Saturday, June 1, 2019

Saturday's parting shot

The scene at 9 this morning outside the Grafton on First Avenue between Seventh Street and St. Mark's Place... where the faithful were on-hand six hours before the Champions League final pitting Liverpool vs. Tottenham (and three hours before the pub opened).

The Reds were rewarded in the end, as Liverpool, with its attacking trio of Mo Salah, Roberto Firmino and Sadio Mane, prevailed 2-0. (I actually cut-n-paste that from somewhere else.)

Photo by Derek Berg.


Billsville said...

Soccer is actually only interesting to watch if you have a rooting, nationalistic interest in the team that’s playing. Otherwise almost every other sport, including darts, curling, billiards, badminton and table tennis, are far more interesting as a spectator sport, even if you have no idea who the players are or what countries they come from. And yet “Football” is the most popular sport worldwide, mostly due to foreign governments and media endlessly promoting it as part of their national pride.

To the extent that soccer has replaced wars between European and Latin American countries thats a good thing, but it really is quite boring overall. A few years ago I was in Europe for a World Cup, and every country came to a complete standstill whenever their team was playing. When The Netherlands lost, the next day in Amsterdam was like a day of national morning, and I have never seen so many depressed people in one place.

Anonymous said...

Well... as long as everyone had fun in the end. That's all that matters.

noble neolani said...

I've been puzzled by sports fan most of my life, I figure it has something to do with be part of a clan, you often get to drink and freely scream at the top of your lungs in public with everyone else. I suppose it does something to the fan's brain, sets off some electrical connections or whatever. Just glad I don't live next to a sport bar.

sophocles said...

I have no nationalistic interest in soccer yet I enjoy a good football match more than baseball, basketball, hockey, concussion ball, darts, billiards, curling, etc. There's a reason they call it the Beautiful Game. Liverpool v. Tottenham was dull, but Tottenham's comeback against Ajax was a thriller, even for this spotty watcher.

The media cannot create enthusiasm, it can only fan the flames. Billsville's comment boils down to "I find soccer dull." It is a matter of taste, and perhaps you'll learn to like its poetry if you don't fixate on the triablistic components, which are unavoidable but are only part of the story.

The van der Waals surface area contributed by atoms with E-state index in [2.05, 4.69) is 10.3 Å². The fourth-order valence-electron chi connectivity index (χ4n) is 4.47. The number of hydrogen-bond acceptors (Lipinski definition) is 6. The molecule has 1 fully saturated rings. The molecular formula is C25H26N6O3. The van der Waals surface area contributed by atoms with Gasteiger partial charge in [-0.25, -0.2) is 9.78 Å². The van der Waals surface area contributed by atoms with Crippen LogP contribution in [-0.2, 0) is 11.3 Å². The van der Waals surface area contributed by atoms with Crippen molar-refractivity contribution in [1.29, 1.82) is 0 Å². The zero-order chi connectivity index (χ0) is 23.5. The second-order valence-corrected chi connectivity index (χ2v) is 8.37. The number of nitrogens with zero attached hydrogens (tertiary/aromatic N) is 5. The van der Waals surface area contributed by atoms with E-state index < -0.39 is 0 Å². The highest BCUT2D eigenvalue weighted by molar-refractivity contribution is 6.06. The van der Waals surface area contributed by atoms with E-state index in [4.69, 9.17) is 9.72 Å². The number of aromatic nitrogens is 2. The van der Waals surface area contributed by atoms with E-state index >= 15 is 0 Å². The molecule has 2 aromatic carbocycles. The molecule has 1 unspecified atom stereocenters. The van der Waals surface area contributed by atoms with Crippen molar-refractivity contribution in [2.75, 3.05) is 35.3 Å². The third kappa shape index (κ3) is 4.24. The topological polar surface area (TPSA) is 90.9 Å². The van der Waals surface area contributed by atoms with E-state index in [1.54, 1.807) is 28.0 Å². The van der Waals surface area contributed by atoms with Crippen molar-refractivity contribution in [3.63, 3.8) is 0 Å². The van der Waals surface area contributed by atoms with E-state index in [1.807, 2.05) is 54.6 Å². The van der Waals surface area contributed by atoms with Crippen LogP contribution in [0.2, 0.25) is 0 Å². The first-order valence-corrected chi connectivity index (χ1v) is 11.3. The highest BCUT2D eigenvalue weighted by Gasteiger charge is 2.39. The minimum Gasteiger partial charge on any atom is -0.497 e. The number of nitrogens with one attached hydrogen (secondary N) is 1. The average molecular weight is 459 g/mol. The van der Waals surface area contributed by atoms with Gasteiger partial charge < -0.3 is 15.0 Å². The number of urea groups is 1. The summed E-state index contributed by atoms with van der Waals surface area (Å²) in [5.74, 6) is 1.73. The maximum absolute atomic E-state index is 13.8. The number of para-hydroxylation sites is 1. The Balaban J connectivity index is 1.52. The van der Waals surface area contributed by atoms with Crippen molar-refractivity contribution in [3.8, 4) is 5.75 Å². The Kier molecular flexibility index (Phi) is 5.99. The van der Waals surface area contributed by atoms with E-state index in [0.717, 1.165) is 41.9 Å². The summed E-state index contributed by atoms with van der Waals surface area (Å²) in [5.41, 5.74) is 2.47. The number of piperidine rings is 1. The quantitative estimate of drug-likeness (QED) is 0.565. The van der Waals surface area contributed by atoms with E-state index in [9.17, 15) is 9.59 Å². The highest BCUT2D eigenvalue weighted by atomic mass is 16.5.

Anonymous said...

I was among one of those in line. It was a such a cool time to be with other dudes who like this sport. Male bonding with the TV and beers. Nothing better.

Billsville said...

“The Beautiful Game” is great marketing spin for a game that cannot be otherwise described in words. In almost every other major sport, baseball, football, basketball etc. each game, season and series has a distinct storyline, which can easily be summed up in words, and with plays that you have never seen before, like the time Mookie Wilson hit the ball up the 1st base line and it went in between Bill Buckner’s legs, eventually leading to the Mets World Series win against the Red Sox. \

In soccer, somebody kicked a ball to someone else, then to someone else, and eventually it ended up in the net. But more often, it did I not.

In most other major sports, you can listen to them on the radio and see in you mind exactly whats happening on the field. Not so in soccer, which has many games ending in a tie, or worse, Nil-Nil. What kind of respectable sport allows games to end in a tie or without a single scoring play? None.

Most of the storylines in soccer involve a bad call by a ref or how this is a grudge match for a game that was played back in 1956. Having played soccer in school I can attest it isn't much more interesting on the field, as most of your time is spent running back and forth and hoping that someone, anyone, kicks the damn ball in the goal. It is the most boring of all major sports with the exception of Cricket.

I admit that few of the World Cup games in recent years have been pretty good, more due to fan enthusiasm and beer than the games themselves, but overall the vast majority of matches are utter borefests that leave most fans sad and crying in their beer at the end,

I have tried to understand what the point of watching soccer is many times, without success. I was at bar Felix in Soho when the Italian team lost, and at Petit Ablelle in Stuy Town when Belgium lost. I was in a bar Amsterdam when The Netherlands lost, and another bar in Paris when France lost, and the only memorable thing that happened in all cases was seeing how fast everyone cleared out the moment their team lost, and how angry and sad they were. As any good Met fan knows, you never take losing personally.

Anonymous said...

Hopefully you don’t have to comment soccer/soccer games for a living 😴😴😴